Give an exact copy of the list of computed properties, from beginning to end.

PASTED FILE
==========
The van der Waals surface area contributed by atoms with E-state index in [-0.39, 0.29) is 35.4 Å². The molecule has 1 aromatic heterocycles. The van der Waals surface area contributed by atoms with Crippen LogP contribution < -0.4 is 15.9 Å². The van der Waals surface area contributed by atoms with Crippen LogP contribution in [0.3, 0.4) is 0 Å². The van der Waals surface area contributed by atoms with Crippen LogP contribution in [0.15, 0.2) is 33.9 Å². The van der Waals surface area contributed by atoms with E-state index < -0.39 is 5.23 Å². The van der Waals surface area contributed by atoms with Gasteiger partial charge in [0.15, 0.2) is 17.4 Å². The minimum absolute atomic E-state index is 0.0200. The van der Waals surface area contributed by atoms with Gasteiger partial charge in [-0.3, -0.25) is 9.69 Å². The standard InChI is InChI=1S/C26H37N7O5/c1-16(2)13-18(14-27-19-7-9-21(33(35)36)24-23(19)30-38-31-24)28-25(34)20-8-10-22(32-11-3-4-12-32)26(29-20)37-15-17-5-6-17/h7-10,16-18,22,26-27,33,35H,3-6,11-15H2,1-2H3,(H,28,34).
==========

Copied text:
The van der Waals surface area contributed by atoms with E-state index in [-0.39, 0.29) is 35.4 Å². The molecule has 1 aromatic heterocycles. The van der Waals surface area contributed by atoms with Crippen LogP contribution < -0.4 is 15.9 Å². The van der Waals surface area contributed by atoms with Crippen LogP contribution in [0.3, 0.4) is 0 Å². The van der Waals surface area contributed by atoms with Crippen LogP contribution in [0.15, 0.2) is 33.9 Å². The van der Waals surface area contributed by atoms with E-state index < -0.39 is 5.23 Å². The van der Waals surface area contributed by atoms with Gasteiger partial charge in [0.15, 0.2) is 17.4 Å². The minimum absolute atomic E-state index is 0.0200. The van der Waals surface area contributed by atoms with Gasteiger partial charge in [-0.3, -0.25) is 9.69 Å². The standard InChI is InChI=1S/C26H37N7O5/c1-16(2)13-18(14-27-19-7-9-21(33(35)36)24-23(19)30-38-31-24)28-25(34)20-8-10-22(32-11-3-4-12-32)26(29-20)37-15-17-5-6-17/h7-10,16-18,22,26-27,33,35H,3-6,11-15H2,1-2H3,(H,28,34).